My blood ran cold as I watched the man smash his fist into his victim’s face. The other man crumpled to the floor, but the assailant continued to strike. I was terrified. This was neither a scene from an action movie nor a training simulation. It was real-life violence, unfolding before my eyes.
Last summer, like all matriculating students, I sat through “Not Anymore!,” the online that Princeton uses to train students “to prevent sexual assault, dating and domestic violence.” I watched the videos, aced the quizzes, and received my certification of completion. Since I fancied myself capable of helping someone in need, I gave the training no further thought, except to promise myself that I would “do the right thing” in the future. I felt ready to stop any danger that I might encounter on the Street or otherwise.
All of that disappeared on a recent Thursday night. My New York to Princeton train was delayed by a signaling glitch, and I did not leave Penn Station until 12:30 in the morning. I had never been on public transit so late at night, much less alone.
On the train, I slumped in my seat, frustrated as we encountered further delays. Around two in the morning, a young man in a plaid shirt interrupted my vapid stare out the window. He sat several rows away and introduced himself as Jason, a senior at Rutgers University.
As we conversed, a stout man with several days of stubble, sitting in the window seat across the aisle, grew agitated. His mouth twitched beneath bloodshot eyes. He accused Jason of provoking him and demanded, “What are you pointing at?” His female partner, in the other aisle seat, gestured that he should be quiet, and he fell silent. Jason and I continued our conversation.
Without warning, the man wriggled over his partner and leaped into the aisle. He straightened up and punched Jason across the face. He wrestled Jason to the floor and began beating him.
Within seconds, a burly man in a t-shirt and jeans rushed between the two, pulling the assailant off my new friend. He demanded an explanation from the attacker, who insisted he had been provoked. He grumbled some unintelligible curse, gathered his belongings, and walked into another train car with his partner. The other man turned back to the frightened passengers, including me, and identified himself as an off-duty police officer. Jason, face flushed and breath heavy, joined me at my row. There were lacerations on his temple and collarbone.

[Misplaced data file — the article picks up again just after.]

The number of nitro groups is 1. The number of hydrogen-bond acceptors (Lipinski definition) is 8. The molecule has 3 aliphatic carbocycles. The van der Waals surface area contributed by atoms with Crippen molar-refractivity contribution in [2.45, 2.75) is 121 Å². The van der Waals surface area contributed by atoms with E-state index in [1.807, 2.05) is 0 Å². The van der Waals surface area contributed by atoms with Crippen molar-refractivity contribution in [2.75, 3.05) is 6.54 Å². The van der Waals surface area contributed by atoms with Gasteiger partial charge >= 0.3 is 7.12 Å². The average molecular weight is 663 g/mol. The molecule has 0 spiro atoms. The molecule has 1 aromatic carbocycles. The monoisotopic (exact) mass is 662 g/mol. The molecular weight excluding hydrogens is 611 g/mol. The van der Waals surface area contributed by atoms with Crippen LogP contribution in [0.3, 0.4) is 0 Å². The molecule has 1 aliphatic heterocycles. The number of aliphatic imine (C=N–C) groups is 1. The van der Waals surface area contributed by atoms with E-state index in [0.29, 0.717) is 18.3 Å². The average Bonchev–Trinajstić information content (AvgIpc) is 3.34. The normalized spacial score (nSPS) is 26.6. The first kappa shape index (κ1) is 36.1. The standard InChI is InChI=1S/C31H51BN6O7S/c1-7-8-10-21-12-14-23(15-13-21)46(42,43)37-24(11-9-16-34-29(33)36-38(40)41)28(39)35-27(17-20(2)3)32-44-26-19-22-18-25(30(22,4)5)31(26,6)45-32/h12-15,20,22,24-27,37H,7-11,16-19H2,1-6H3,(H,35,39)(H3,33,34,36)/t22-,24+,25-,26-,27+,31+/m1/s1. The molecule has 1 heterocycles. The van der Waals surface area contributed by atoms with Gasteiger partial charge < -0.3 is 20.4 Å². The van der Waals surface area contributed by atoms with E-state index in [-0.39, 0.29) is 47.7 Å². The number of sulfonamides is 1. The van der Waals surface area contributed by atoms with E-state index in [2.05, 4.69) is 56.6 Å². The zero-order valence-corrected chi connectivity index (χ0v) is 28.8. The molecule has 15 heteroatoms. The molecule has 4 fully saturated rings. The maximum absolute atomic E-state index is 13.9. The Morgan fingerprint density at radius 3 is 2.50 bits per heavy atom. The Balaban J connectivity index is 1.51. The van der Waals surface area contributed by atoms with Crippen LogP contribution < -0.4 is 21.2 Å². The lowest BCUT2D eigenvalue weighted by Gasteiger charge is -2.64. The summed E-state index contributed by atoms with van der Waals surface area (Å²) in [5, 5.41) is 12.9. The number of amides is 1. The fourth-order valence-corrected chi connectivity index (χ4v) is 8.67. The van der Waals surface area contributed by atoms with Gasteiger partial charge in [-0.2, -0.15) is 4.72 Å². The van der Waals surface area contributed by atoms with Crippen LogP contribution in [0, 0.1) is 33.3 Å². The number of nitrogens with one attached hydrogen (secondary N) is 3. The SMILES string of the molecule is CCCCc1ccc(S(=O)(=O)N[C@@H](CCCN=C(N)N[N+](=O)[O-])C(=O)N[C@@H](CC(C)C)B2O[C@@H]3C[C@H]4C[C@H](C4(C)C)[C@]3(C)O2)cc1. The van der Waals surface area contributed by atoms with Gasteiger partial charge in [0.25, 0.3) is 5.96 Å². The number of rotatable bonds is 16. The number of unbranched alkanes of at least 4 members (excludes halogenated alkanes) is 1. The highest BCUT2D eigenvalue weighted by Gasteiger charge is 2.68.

As my fellow passengers barraged Jason with questions about what happened, something unconscionable gnawed at me. It was not the spasms of my leg muscles. It was not just shock. It was the knowledge that I had failed to intercede. During the fight, I had risen to my feet but pivoted away. I had exchanged panicked glances with the other passengers as we waited for someone to do something. Fortunately, the off-duty cop picked up my slack. Had he not been there, I can only hope that I would have found the courage to confront the assailant.
The urge to protect oneself from physical harm is, of course, innate. I do not fault myself for reacting viscerally. What disturbed me, though, was the gulf between my expectations and my actions. If someone had posed the fight to me as a hypothetical earlier that day, I would have promised to intervene. I was trained to do so. In retrospect, I realize the “Not Anymore!” videos only taught me to keep an eye on vomiting friends, to separate inebriated couples, to call 9-1-1 in case of alcohol poisoning. They did not prepare me to respond to physical assault beyond campus, where no McCosh nurse or Public Safety officer could come to the rescue.
I had fallen victim to the assumption that I would not encounter violence during my college years. Indeed, Princeton affords a remarkable degree of safety. In its 2017 report, the Department of Public Safety only four instances of aggravated assault on campus or in the vicinity. Yet, even though it occurred beyond campus, the attack snapped me out of my naïve trance.
I had no desire to be a coward. But, as I reeled from the surprise of the attack and panicked for my own safety, I could not bring myself to act. I do not mean to imply that all of my peers would have failed to intercede. Among my fellow students are survivors of domestic violence and other abuse, and perhaps they would be better equipped to handle the situation. Nonetheless, I believe the incident would have paralyzed most Princeton students, as it did me.
The episode illustrated to me how readily we pledge to take brave courses of action. Such complacent promises are all too easy to make when we are ensconced within our bucolic campus, when we consider ourselves certified interveners after a few online videos, when we can picture ourselves as heroes of the day.
Such superficial engagement is not unique to Princeton. Several months ago, President Trump proclaimed that he would have confronted the gunman at Marjory Stoneman Douglas High School. He , “I really believe I’d run in there even if I didn’t have a weapon.” I have never heard anything that brims with so much hubris.
To be prepared to respond to violence, we should not delude ourselves. Promising to act in the right way means nothing, because in critical moments, we do not have the luxury to parse “right” from “wrong.” The phrase “active bystander” has become a staple of our lexicons. Do we really understand what those two words ask of us? I had to fail before I could grasp the answer.
Jon Ort is an Associate Opinion Editor of the Daily Princetonian. This piece represents the views of the Associate Opinion Editor only. He can be reached at firstname.lastname@example.org.